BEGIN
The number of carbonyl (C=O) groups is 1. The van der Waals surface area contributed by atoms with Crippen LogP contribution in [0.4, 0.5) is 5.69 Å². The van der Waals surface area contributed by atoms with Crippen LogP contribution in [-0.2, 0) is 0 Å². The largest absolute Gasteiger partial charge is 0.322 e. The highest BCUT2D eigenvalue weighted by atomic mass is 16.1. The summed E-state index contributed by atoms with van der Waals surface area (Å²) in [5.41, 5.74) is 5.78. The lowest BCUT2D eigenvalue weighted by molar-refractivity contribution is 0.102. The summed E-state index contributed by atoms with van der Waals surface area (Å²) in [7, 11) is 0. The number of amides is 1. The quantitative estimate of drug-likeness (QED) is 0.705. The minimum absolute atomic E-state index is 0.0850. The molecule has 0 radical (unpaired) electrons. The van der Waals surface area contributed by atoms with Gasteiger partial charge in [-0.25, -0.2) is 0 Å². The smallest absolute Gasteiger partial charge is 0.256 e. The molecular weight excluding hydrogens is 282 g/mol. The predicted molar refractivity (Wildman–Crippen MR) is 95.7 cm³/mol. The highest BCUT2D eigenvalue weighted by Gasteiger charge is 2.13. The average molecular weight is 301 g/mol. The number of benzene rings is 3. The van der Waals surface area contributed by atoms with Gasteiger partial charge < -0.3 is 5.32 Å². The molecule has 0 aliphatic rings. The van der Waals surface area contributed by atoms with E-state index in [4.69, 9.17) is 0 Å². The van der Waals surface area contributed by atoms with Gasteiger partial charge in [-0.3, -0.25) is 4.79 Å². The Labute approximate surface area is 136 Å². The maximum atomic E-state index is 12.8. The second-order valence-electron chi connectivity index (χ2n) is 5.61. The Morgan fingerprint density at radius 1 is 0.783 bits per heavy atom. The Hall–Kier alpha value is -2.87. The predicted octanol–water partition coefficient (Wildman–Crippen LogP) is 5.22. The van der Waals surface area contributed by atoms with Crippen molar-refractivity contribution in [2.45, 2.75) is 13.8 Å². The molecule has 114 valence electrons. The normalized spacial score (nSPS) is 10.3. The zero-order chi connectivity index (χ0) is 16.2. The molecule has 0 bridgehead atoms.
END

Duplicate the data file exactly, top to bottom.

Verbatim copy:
The number of carbonyl (C=O) groups is 1. The van der Waals surface area contributed by atoms with Crippen LogP contribution in [0.4, 0.5) is 5.69 Å². The van der Waals surface area contributed by atoms with Crippen LogP contribution in [-0.2, 0) is 0 Å². The largest absolute Gasteiger partial charge is 0.322 e. The highest BCUT2D eigenvalue weighted by atomic mass is 16.1. The summed E-state index contributed by atoms with van der Waals surface area (Å²) in [5.41, 5.74) is 5.78. The lowest BCUT2D eigenvalue weighted by molar-refractivity contribution is 0.102. The summed E-state index contributed by atoms with van der Waals surface area (Å²) in [7, 11) is 0. The number of amides is 1. The quantitative estimate of drug-likeness (QED) is 0.705. The minimum absolute atomic E-state index is 0.0850. The molecule has 0 radical (unpaired) electrons. The van der Waals surface area contributed by atoms with Gasteiger partial charge in [-0.25, -0.2) is 0 Å². The smallest absolute Gasteiger partial charge is 0.256 e. The molecular weight excluding hydrogens is 282 g/mol. The predicted molar refractivity (Wildman–Crippen MR) is 95.7 cm³/mol. The highest BCUT2D eigenvalue weighted by Gasteiger charge is 2.13. The average molecular weight is 301 g/mol. The number of benzene rings is 3. The van der Waals surface area contributed by atoms with Gasteiger partial charge < -0.3 is 5.32 Å². The molecule has 0 aliphatic rings. The van der Waals surface area contributed by atoms with E-state index in [4.69, 9.17) is 0 Å². The van der Waals surface area contributed by atoms with Gasteiger partial charge in [-0.3, -0.25) is 4.79 Å². The Labute approximate surface area is 136 Å². The maximum atomic E-state index is 12.8. The second-order valence-electron chi connectivity index (χ2n) is 5.61. The Morgan fingerprint density at radius 1 is 0.783 bits per heavy atom. The Hall–Kier alpha value is -2.87. The predicted octanol–water partition coefficient (Wildman–Crippen LogP) is 5.22. The van der Waals surface area contributed by atoms with Crippen molar-refractivity contribution in [2.45, 2.75) is 13.8 Å². The molecule has 114 valence electrons. The normalized spacial score (nSPS) is 10.3. The zero-order chi connectivity index (χ0) is 16.2. The molecule has 0 bridgehead atoms.